Search Images Maps Play YouTube News Gmail Drive More »
Sign in
Screen reader users: click this link for accessible mode. Accessible mode has the same essential features but works better with your reader.

Patents

  1. Advanced Patent Search
Publication numberUS3712648 A
Publication typeGrant
Publication dateJan 23, 1973
Filing dateAug 17, 1970
Priority dateSep 10, 1969
Also published asCA930762A, CA930762A1, DE2044282A1
Publication numberUS 3712648 A, US 3712648A, US-A-3712648, US3712648 A, US3712648A
InventorsClifford N
Original AssigneeBritish Steel Corp
Export CitationBiBTeX, EndNote, RefMan
External Links: USPTO, USPTO Assignment, Espacenet
Self-anchorable pipe joint
US 3712648 A
Abstract
In self-anchorable pipe joints, of the kind in which a spigot at the end of one pipe is inserted into a socket at the end of the other pipe, a sealing member of tapered cross-section is placed under axial compression in the annular gap between the spigot and socket, the outer, transverse face of the sealing member is initially inclined relative to the axis of the sealing member. There is also provided an annular self-anchorable member for use in a self-anchorable pipe joint, having an anchoring face at about 60 DEG to its axis. A pipe joint as disclosed is more resistant to leakage on angular misalignment than previous joints.
Images(1)
Previous page
Next page
Claims  available in
Description  (OCR text may contain errors)

United States Patent [191 Clifford Jan. 23, 1973 [5 SELF-ANCHORABLE PIPE JOINT FOREIGN PATENTS OR APPLICATIONS [75] Inventor: Norman John Cliliord, Beeston, 511- 730,595 3/1966 Canada ..285/32l gland 671,103 9/1963 Canada ....285/321 932,001 7 1963 G tB 'ta' ..285 321 [73] Assignee: British Steel Corporation, London, I ma n m England Primary Examiner-David J. Williamowsky [22] Filed: 7 7 Assistant Examiner-Wayne L. Shedd Attorney-Ostrolenk, Faber, Gerb & Soffen [21] Appl. No.: 64,236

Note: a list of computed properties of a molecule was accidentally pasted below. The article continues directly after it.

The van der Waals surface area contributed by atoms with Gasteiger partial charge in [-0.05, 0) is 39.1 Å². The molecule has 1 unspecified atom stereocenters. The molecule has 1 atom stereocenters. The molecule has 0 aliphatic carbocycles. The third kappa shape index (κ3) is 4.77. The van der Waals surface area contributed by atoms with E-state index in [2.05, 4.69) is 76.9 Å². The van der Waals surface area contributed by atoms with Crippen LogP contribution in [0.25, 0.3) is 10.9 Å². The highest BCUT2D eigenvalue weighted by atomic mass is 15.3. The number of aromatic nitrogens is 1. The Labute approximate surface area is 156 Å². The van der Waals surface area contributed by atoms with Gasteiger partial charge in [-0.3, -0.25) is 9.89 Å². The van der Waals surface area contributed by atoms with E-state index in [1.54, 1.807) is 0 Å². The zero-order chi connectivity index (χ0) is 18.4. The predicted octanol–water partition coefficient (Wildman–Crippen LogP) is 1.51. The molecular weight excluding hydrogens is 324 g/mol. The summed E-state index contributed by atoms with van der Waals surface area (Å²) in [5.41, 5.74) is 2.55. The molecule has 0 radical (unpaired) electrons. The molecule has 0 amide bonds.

[57] ABSTRACT Foreign Alllmclflon Priority in self-anchorable pipe joints, of the kind in which a a 10 1969 Great Bmain l .44 689/69 spigot at the end of one pipe is inserted into a socket at the end of the other pipe, a sealing member of [52] U 8 Cl 285/321 285/374 tapered cross-section is placed under axial compres- 'gi' 1 21/08 sion in the annular gap between the spigot and socket, the outer, transverse face of the sealing member is ini- [58] Field of Search 285/321 348 tially inclined relative to the axis of the sealing 56 R f d member. There is also provided an annular selfe erences I e anchorable member for use in a self-anchorable pipe UNITED STATES PATENTS joint, having an anchoring face at about 60 to its axis. A pipe joint as disclosed is more resistant to leakage 2,877,732 3/1959 Eaton u 285/321 X on angulaf misafignment than previous jgints 2,913,264 11/1959 Suendermann... .....285/348X 2,722,438 11/1955 Kennison ..285/374 X 3 Claims, -2 Drawing Figures v I v nu 1111111111 -r w I 3 l3 I5 u 4 z PATENTEDJAN 23 I975 3,712 648 INVENTOR NQRMAN JOHN CLIFFORD SELF-ANCHORABLE PIPE JOINT This invention relates to self-anchorable pipe joints, of the kind in which a spigot at the end of one pipe is inserted into a socket at the end of the other pipe and a sealing member of tapered cross-section is placed under substantially axial compression in the annular gap between the spigot and socket. it is to be understood that the spigot and/or socket may be formed on or in an intermediate coupling member rather than directly on the pipes to be joined.